Side dish/ Vegetables

Spring Peas with Dates and Walnuts

Just love those little sugar snap peas!

Are you old enough to remember your mother or grandmother sitting in a chair with an apron cupped in her lap and a bowl of peas. I remember my dad’s mother doing just that and she was in a rocking chair rocking away the afternoon shelling peas that she was probably going to be cooking for dinner that night. My mother shelled peas and so did my other grandmother. Do we have time for that now in our busy lives? Maybe we need to make the time and slip back to a more relaxed day where our mother’s and grandmother’s did such a simple task and how they probably benefitted mentally just to chill and think of the day’s activities.

I actually did try to find English peas in the shell, but no luck. Now if I was still in France, I probably could find them in one of the local market places. I loved this recipe before I even had it on my dish. Sugar snap peas are one of my favorites with a good dill dip and snow peas I have been using for years. I actually use to stuff each one for an appetizer — Honey Pecan Stuffed Snow Peas. My kids were never a fan of English peas when they were young, but I’m sure they would like this dish. I plan on making this for my daughter-in-law in Chicago in a couple of weeks; she loves English peas.

I found this recipe in Food Network magazine and all I added was the pancetta. And I would only make one change in the cooking directions and that would be to add thawed English peas at the end so they don’t overcook and become too dark.  I would prefer them to stay bright green.

Bacon can be used in place of the pancetta and the walnut oil and shallot were MOA from this picture.

Snow peas are cut in slivers.

Give them a dip in a bowl of ice water and then drain.

Sauteed shallots.

Next time I would wait and add the English peas at the end after the snow peas and sugar snap peas have been added. Mine cooked a little too much for my taste.

Spring Peas with Dates and Walnuts


  • 1 c. Fresh or frozen English peas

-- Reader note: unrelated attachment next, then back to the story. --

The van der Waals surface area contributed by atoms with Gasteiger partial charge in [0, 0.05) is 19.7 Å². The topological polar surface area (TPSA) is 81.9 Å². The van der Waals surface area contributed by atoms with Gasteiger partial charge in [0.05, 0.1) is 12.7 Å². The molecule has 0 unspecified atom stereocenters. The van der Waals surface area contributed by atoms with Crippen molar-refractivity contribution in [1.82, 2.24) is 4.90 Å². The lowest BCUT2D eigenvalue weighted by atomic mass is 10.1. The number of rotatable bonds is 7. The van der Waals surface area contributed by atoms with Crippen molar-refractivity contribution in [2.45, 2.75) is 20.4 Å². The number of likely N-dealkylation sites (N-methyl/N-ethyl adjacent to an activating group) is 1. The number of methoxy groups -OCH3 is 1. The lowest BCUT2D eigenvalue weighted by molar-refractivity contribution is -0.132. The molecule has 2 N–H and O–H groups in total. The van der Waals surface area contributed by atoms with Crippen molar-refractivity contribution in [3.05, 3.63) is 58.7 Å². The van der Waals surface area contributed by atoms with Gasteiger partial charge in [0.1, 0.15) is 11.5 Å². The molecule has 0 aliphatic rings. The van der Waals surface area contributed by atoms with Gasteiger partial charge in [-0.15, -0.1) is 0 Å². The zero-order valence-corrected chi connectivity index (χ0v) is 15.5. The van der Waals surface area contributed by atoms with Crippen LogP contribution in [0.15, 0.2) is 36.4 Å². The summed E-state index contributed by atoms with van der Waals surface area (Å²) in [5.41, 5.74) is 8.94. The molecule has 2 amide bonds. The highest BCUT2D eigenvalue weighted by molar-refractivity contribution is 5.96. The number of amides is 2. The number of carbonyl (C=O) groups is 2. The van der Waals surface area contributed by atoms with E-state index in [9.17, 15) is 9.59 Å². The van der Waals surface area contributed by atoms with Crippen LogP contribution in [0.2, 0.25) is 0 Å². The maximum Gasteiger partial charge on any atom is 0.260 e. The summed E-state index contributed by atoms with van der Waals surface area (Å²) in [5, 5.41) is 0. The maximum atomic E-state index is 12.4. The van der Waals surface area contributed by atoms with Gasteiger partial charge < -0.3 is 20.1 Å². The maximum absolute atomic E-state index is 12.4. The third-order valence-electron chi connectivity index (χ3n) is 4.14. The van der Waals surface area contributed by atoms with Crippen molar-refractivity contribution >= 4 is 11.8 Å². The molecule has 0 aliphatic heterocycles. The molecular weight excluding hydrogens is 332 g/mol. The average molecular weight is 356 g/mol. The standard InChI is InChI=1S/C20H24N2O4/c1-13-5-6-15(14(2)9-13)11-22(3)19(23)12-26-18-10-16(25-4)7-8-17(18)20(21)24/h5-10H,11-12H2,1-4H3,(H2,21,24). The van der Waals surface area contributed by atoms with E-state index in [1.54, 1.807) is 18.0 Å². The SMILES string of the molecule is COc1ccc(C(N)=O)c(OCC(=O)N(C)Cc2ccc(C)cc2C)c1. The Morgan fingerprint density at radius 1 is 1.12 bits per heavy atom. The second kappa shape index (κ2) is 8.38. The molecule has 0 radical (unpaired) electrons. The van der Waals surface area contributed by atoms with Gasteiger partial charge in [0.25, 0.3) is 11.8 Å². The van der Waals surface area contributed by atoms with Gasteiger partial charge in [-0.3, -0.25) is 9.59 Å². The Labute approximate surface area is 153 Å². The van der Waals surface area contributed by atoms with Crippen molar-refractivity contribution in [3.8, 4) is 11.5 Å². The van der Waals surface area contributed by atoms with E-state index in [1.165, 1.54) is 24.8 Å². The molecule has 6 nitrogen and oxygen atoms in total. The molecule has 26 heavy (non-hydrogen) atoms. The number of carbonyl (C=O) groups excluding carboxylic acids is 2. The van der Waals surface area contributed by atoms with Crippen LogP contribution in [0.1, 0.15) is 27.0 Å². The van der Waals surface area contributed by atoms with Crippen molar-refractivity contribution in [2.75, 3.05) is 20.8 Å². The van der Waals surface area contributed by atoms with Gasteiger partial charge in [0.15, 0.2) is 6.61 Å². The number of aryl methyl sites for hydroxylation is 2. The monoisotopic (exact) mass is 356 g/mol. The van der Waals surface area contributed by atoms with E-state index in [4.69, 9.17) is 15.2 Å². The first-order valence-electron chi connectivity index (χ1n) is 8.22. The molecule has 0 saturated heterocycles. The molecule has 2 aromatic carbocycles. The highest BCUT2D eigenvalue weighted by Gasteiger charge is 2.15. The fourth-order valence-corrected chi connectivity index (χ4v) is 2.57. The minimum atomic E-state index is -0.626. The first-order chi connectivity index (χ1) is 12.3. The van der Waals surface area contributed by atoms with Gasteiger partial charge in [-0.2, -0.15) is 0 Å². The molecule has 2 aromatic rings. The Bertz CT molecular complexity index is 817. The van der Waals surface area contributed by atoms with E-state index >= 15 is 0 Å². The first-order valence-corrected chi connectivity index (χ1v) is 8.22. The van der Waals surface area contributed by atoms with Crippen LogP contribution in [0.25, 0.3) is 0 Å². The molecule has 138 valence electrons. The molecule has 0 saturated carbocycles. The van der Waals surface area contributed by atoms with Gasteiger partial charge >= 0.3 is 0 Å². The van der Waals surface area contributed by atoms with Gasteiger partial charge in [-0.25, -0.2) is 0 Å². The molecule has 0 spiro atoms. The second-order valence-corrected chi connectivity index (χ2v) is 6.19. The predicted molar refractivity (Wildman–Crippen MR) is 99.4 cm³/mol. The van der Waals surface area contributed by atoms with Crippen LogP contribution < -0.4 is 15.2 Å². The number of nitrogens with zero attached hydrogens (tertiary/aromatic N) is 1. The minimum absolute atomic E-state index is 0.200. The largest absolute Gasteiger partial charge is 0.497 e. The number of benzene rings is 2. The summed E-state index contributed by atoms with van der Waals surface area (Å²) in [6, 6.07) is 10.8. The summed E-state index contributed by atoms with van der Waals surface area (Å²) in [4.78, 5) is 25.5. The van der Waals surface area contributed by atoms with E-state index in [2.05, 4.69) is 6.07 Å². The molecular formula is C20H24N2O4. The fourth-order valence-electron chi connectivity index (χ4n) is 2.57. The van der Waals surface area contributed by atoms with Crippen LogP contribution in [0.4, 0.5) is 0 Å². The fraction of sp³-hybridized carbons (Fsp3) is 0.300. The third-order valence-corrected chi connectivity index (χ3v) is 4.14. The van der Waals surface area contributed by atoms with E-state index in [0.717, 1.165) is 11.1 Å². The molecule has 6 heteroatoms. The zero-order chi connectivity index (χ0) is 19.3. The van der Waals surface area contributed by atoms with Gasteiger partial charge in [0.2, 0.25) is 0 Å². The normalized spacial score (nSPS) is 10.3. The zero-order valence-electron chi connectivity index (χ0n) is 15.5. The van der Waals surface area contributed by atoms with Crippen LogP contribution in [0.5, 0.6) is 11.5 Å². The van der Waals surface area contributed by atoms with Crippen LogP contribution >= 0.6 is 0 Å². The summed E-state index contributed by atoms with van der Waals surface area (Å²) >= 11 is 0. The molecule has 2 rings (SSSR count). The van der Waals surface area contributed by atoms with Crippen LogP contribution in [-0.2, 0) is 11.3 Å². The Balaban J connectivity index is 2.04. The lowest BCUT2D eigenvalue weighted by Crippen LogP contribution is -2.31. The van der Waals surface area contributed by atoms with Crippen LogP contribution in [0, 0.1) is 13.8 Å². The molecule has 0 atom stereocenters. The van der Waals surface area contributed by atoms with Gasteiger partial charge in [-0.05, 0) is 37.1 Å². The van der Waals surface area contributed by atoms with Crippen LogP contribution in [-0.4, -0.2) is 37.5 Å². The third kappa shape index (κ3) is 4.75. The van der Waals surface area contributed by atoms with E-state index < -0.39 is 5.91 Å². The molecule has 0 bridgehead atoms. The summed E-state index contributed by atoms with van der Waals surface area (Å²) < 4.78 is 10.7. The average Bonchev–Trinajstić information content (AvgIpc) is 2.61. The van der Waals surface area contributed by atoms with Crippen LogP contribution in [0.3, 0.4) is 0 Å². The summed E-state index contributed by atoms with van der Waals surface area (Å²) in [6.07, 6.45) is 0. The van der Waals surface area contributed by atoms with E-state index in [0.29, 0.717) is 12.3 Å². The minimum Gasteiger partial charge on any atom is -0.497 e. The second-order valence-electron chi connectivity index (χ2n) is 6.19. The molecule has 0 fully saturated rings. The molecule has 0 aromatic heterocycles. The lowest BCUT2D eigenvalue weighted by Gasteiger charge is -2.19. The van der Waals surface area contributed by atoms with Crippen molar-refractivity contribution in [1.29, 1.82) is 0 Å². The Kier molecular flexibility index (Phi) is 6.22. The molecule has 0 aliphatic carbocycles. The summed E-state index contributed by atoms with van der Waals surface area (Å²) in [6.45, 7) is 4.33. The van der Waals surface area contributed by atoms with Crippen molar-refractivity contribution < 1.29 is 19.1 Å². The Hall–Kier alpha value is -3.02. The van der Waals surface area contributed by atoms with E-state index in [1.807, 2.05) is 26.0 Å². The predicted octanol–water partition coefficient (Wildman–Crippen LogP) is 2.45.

• 1/2 lb. sugar snap peas trimmed
  • little less than 1/2 lb. snow peas trimmed and thinly sliced
  • 1 1/2 Tbsp. olive oil
  • 1 medium shallot thinly sliced
  • 1/4 c. walnuts toasted in microwave and chopped
  • 1/4 c. pitted dates chopped
  • pinch cayenne pepper
  • 1 tsp. walnut oil
  • 2 oz. pancetta chopped (or bacon)
  • Fry pancetta or bacon and set aside.


  1. Bring a pot of salted water to a boil. Fill a large bowl with ice water. If you are using fresh English peas, add to boiling water and cook about 1 minute if not using fresh English have them thawed and add at the end just long enough to warm. Add the snap peas to the water and cook until bright green, about 2 minutes, then add the snow peas and cook 20 seconds. Drain the peas and plunge into the ice water to cool.
  2. Heat the olive oil in skillet. Add the shallot and cook until soft, about 2 minutes. Add in the walnuts, dates and cayenne and cook about 1 minute more.
  3. Drain the peas, shaking off the water, then add to the skillet, add thawed frozen peas now. Add 1/2 teaspoon salt and cook stirring until heated through, 3-5 minutes. Add the walnut oil and toss. Garnish with the fried pancetta or bacon.
  4. Yum!

I had no rice to put my grilled shrimp skewers on so I decided to use the peas for a resting place.

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